I know that linked list is not a appropriate data structure for building heaps but I am interested in knowing the time complexity of building heaps and heapsort using linked list.

One of the answers here (https://stackoverflow.com/a/14584517/5841727) says that heap sort can be done in O(nlogn) using linked list which is same as with arrays.

For building a heap, I think that heapify operation would cost O(n) time in linked list and we would need (n/2) heapify operations leading to time complexity of O(n^2). Is it correct?

Also, can someone please tell how to achieve O(nlogn) complexity (for heap sort ) using linked list ?

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    $\begingroup$ Possible duplicate of Show that the running time of the build_heap function is $O(n)$: You can check the analysis given at this link to see that both with a linked list as an array we can build a heap in $O(n)$. $\endgroup$ – Discrete lizard Feb 1 '18 at 10:29
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    $\begingroup$ @Discretelizard I know the derivation of complexity using arrays. I am just not sure about linked list as linked list doesn't support random access. $\endgroup$ – Zephyr Feb 1 '18 at 11:54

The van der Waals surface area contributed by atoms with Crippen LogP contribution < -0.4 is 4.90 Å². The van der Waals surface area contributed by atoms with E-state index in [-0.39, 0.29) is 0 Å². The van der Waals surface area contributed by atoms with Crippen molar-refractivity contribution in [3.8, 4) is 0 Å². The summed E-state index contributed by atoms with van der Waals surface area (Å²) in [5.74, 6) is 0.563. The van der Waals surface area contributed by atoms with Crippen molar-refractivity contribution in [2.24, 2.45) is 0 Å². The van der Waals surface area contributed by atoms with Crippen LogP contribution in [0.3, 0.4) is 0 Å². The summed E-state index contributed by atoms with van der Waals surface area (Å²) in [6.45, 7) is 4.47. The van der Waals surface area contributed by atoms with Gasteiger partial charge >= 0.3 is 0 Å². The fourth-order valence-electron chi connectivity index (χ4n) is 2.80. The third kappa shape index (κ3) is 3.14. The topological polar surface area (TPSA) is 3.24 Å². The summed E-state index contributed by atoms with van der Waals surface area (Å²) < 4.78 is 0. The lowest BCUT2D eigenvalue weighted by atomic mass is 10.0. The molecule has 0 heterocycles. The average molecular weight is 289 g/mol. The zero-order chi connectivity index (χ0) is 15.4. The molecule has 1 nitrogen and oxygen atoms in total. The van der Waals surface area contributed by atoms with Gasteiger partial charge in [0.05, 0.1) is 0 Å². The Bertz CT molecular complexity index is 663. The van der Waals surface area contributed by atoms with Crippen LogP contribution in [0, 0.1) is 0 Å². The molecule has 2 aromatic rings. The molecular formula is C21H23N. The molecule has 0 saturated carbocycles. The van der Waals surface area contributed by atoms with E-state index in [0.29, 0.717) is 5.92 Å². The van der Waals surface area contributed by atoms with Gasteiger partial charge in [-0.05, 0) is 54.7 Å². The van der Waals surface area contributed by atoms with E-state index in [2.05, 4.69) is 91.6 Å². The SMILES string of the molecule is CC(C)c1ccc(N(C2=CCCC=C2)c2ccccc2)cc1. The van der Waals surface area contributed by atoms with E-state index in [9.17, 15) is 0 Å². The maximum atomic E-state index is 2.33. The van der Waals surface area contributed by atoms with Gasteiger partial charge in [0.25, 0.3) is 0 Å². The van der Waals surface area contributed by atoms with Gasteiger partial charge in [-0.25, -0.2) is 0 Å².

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    $\begingroup$ Well, a good start would be to look at that derivation and see whether random access is used at all. If you find where, add that to this question to clarify. Otherwise, you're done! $\endgroup$ – Discrete lizard Feb 1 '18 at 14:29
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    $\begingroup$ @Discretelizard In heapify function, you need random access. In case of arrays, you can access a[2i] and a[2i+1] directly but in linked list, you need to traverse till that index sequentially to access those values (left and right siblings). $\endgroup$ – Zephyr Feb 1 '18 at 14:34
  • $\begingroup$ we would need (n/2) heapify operations No. In heap-sort, heapify is used once, followed by more sifts in the opposite direction.. $\endgroup$ – greybeard Nov 9 '19 at 9:33

doubly linked list can be sorted by heapsort with O(nlogn) time, O(1) space complexity, but not singly linked-list. merge sort can apply to singly linked list with O(nlogn) time, O(n) space complexity.

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    $\begingroup$ This answer would be greatly improved by explanations of how this is done, why it can't be done for singly-linked lists and, ideally, giving some citations. $\endgroup$ – David Richerby Jun 12 '19 at 9:03

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